Payson is the only substantial community within 90 miles [Flagstaff to the north, Show Low to the East Sedona and Prescott to the west and Phoenix to the south] that has any appreciable shopping or restaurants. Take a look at a state map and you’ll see that only 16-18% of Arizona is in private hands. Only 1% of Northern Gila County where we reside, is in private hands. Past U.S. President Teddy Roosevelt declared Rim Country—as we call it—to be the watershed for the Phoenix metro area in the early 1900s. So, unlike most everything east of Denver, we can freely use these lands, but we cannot own them or build on them. If there was ever a little piece of something left that seemed like the “Wild West” this area represents a bit of it. Go a little ways out of town and your cell phones often don’t work anymore.


 I can provide you with a local phone book to identify hotels & restaurants. I suggest you also visit the Rim Country Chamber of Commerce site: rimcountrychamber.com. The Town of Payson has a demographics/economic profile site as well, paysonaz.gov. The Chamber site lists other recreational activities and a schedule of events in the area. Another web site resource is the newspaper: the Payson Roundup, www.PaysonRoundup.com and it lists classified ads, property rentals and more. Payson has the only regional hospital for over 90 miles. It continually wins national awards for quality of service. The Town airport has a 5,500 foot runway, fuel, fly-in camping and restaurant, but there is no scheduled airline service.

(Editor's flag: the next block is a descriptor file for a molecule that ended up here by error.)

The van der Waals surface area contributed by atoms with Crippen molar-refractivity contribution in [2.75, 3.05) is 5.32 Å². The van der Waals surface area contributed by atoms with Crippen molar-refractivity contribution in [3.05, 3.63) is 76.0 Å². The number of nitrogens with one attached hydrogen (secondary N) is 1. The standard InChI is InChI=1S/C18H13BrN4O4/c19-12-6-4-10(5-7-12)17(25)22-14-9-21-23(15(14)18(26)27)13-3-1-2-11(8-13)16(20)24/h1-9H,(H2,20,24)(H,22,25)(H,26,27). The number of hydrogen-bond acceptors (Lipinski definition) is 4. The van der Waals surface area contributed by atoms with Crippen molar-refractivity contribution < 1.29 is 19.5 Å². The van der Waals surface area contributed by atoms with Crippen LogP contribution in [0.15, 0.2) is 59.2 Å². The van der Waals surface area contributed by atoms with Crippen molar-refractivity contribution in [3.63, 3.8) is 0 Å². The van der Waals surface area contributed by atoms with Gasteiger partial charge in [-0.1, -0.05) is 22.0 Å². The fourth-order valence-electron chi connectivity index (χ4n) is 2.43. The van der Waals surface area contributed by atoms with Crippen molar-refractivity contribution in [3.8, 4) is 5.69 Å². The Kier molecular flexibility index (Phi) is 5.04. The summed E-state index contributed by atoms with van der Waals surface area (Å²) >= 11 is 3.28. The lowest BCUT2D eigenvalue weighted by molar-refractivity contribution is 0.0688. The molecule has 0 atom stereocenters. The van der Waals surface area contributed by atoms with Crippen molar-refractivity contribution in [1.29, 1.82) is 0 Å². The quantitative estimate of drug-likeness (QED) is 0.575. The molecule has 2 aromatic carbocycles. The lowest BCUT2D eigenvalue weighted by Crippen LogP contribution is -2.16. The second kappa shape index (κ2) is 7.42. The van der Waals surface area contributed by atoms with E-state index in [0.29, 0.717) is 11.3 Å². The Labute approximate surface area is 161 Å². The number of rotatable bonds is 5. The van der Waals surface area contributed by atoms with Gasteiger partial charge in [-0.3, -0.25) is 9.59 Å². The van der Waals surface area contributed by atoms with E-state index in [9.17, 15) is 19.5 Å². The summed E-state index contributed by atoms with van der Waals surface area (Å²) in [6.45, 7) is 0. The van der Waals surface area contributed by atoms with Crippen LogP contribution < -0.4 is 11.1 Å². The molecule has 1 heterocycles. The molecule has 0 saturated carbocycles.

If you’d like to invest in area real estate, I’ll be glad for the opportunity to help you. I’ve been in the local business over twenty years, have excellent professional and educational credentials and can give enthusiastic references from past clients. ERA Young Realty & Investment is the largest and one of oldest real estate companies in the area. Our company reflects the highest levels of professionalism, experience, maturity and accomplishment in Payson. If there’s a property available here that will meet your needs, I can find it for you and complete every phase of the investment process. I can answer most of your questions and will quickly find the answers for the rest. I have a well-seasoned list of service providers I trust through past experience. From lenders to builders, plumbers, electricians and landscapers, I’ll make recommendations that make your life easier here. You can even ask me about a barber, dentist or mechanic. This is still “small town” Payson. I prefer to deal with full time practitioners in every field of endeavor—ones who have never failed us or any of our clients.